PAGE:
THE DRY – Review by Susan Granger

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If you’re looking for a compelling Australian mystery/thriller, try The Dry in which Eric Bana plays Aaron Falk, a Melbourne federal agent who returns to his (fictional) hometown of Kiewarra after an absence of 20 years to attend the funeral of a childhood friend, Luke Hadler (Martin Dingle Wall), who appears to have shot and killed his wife, his son and himself – sparing only his baby daughter.

In Harry Cripps’ and director Robert Connolly’s adaptation of Jane Harper’s 2016 best-seller, a decade of drought has taken its toll on members of the rural community who are resentful of Falk’s dredging up the drowning death of 17-year-old Ellie Deacon which took place years ago. Cold these two crimes be connected?

Since it’s been 324 days since the last rainfall, the air on the flatlands is ominously heavy with suspicion and distrust.

Nevertheless, Luke’s distraught parents, Barb and Gerry (Julia Blake, Bruce Spencer), beg squinty-eyed Falk to stick around to help with the ongoing investigation being conducted by young Sergeant Greg Raco (Keir O’Donnell), who is obviously a novice at this kind of police work.

Flashbacks delve into the tangled high-school relationships of teenage Aaron (Joe Klocek), his girl-friend Gretchen (Claude Scott-Mitchell), troubled Ellie (BeBe Bettencourt) and volatile Luke (Sam Corlett), along with ill-fated Ellie’s embittered father Mal (William Zappa) and cousin Grant (Matt Nable).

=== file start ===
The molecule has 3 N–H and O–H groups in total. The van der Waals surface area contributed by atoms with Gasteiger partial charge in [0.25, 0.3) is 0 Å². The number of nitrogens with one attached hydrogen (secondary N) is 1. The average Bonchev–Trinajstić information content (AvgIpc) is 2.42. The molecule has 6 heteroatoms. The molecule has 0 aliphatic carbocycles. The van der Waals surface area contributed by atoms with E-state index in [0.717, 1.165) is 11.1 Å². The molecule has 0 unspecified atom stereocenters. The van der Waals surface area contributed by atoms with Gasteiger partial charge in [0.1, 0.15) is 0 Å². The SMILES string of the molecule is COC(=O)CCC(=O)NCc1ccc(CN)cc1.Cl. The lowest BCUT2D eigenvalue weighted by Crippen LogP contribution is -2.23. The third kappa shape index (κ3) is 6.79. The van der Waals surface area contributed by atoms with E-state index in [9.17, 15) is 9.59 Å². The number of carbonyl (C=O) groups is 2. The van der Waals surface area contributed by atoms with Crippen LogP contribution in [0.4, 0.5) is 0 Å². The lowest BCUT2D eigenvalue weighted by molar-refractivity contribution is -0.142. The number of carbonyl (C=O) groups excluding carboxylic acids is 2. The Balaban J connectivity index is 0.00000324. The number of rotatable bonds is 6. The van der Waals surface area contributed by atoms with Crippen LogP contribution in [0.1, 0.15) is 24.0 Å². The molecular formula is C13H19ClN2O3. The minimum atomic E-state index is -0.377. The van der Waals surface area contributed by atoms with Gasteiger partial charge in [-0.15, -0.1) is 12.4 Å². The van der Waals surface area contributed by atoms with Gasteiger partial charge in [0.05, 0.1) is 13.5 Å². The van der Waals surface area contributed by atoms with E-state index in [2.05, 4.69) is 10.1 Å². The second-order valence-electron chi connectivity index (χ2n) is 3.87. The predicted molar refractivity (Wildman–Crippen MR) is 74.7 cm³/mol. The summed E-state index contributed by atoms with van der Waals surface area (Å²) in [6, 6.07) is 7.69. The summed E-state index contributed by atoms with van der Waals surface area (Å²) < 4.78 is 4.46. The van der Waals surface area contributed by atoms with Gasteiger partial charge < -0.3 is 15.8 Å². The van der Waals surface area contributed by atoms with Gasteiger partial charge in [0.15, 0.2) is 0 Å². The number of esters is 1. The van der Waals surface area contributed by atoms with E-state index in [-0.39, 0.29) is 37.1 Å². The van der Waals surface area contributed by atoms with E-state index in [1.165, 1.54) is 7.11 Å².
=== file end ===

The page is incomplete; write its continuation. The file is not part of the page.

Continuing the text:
More than 20 years ago, Eric Bana scored in Hollywood films like Chopper, Troy, Black Hawk Down, Munich, Hulk and Star Trek, but he was determined to return to his gritty, indie roots and will be seen next in the environmental drama Blueback with Mia Wasikowska and Radha Mitchell.

The title evokes what was known as the Millennium Draught, which decimated much of Australia – roughly from 1996 to 2010. And in the months since its original release, The Dry has become the 13th highest grossing Australian film of all time.

On the Granger Gauge of 1 to 10, The Dry is a slow-burning, soulful 6, streaming on Prime Video and available on Blu-ray & DVD.

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Susan Granger

Susan Granger is a product of Hollywood. Her natural father, S. Sylvan Simon, was a director and producer at R.K.O., M.G.M. and Columbia Pictures; her adoptive father, Armand Deutsch, produced movies at M.G.M. As a child, Susan appeared in movies with Abbott & Costello, Red Skelton, Lucille Ball, Margaret O'Brien and Lassie. She attended Mills College in California, studying journalism with Pierre Salinger, and graduated from the University of Pennsylvania with highest honors in journalism. During her adult life, Susan has been on radio and television as an anchorwoman and movie/drama critic. Her newspaper reviews have been syndicated around the world, and she has appeared on American Movie Classics cable television. In addition, her celebrity interviews and articles have been published in REDBOOK, PLAYBOY, FAMILY CIRCLE, COSMOPOLITAN, WORKING WOMAN and THE NEW YORK TIMES, as well as in PARIS MATCH, ELLE, HELLO, CARIBBEAN WORLD, ISLAND LIFE, MACO DESTINATIONS, NEWS LIMITED NEWSPAPERS (Australia), UK DAILY MAIL, UK SUNDAY MIRROR, DS (France), LA REPUBBLICA (Italy), BUNTE (Germany), VIP TRAVELLER (Krisworld) and many other international publications through SSG Syndicate. Susan also lectures on the "Magic and Mythology of Hollywood" and "Don't Take It Personally: Conquering Criticism and other Survival Skills," originally published on tape by Dove Audio.